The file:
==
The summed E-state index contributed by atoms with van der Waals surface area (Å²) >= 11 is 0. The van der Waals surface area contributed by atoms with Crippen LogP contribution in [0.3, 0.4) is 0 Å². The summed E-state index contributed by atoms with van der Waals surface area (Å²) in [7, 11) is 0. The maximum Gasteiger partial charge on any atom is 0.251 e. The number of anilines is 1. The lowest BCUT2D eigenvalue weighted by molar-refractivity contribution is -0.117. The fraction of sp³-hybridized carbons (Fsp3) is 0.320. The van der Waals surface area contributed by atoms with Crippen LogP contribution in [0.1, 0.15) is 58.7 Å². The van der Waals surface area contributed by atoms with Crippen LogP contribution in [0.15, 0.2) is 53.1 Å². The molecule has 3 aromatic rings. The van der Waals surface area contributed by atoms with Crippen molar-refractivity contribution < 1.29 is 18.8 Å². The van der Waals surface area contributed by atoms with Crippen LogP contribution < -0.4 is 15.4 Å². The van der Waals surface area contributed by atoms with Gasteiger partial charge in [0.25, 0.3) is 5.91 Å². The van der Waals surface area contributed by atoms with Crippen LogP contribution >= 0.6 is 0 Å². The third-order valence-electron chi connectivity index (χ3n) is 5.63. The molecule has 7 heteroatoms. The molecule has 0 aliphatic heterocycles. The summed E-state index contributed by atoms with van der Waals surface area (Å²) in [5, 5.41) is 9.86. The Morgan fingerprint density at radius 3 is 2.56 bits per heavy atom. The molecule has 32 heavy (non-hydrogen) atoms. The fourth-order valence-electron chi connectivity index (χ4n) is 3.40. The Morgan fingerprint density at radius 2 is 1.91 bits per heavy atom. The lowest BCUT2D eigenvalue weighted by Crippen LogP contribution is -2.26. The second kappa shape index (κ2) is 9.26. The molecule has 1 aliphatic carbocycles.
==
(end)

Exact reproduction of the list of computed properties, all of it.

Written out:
The summed E-state index contributed by atoms with van der Waals surface area (Å²) >= 11 is 0. The van der Waals surface area contributed by atoms with Crippen LogP contribution in [0.3, 0.4) is 0 Å². The summed E-state index contributed by atoms with van der Waals surface area (Å²) in [7, 11) is 0. The maximum Gasteiger partial charge on any atom is 0.251 e. The number of anilines is 1. The lowest BCUT2D eigenvalue weighted by molar-refractivity contribution is -0.117. The fraction of sp³-hybridized carbons (Fsp3) is 0.320. The van der Waals surface area contributed by atoms with Crippen LogP contribution in [0.1, 0.15) is 58.7 Å². The van der Waals surface area contributed by atoms with Crippen LogP contribution in [0.15, 0.2) is 53.1 Å². The molecule has 3 aromatic rings. The van der Waals surface area contributed by atoms with Crippen molar-refractivity contribution < 1.29 is 18.8 Å². The van der Waals surface area contributed by atoms with Crippen LogP contribution < -0.4 is 15.4 Å². The van der Waals surface area contributed by atoms with Gasteiger partial charge in [0.25, 0.3) is 5.91 Å². The van der Waals surface area contributed by atoms with Crippen LogP contribution >= 0.6 is 0 Å². The third-order valence-electron chi connectivity index (χ3n) is 5.63. The molecule has 7 heteroatoms. The molecule has 0 aliphatic heterocycles. The summed E-state index contributed by atoms with van der Waals surface area (Å²) in [5, 5.41) is 9.86. The Morgan fingerprint density at radius 3 is 2.56 bits per heavy atom. The molecule has 32 heavy (non-hydrogen) atoms. The fourth-order valence-electron chi connectivity index (χ4n) is 3.40. The Morgan fingerprint density at radius 2 is 1.91 bits per heavy atom. The lowest BCUT2D eigenvalue weighted by Crippen LogP contribution is -2.26. The second kappa shape index (κ2) is 9.26. The molecule has 1 aliphatic carbocycles.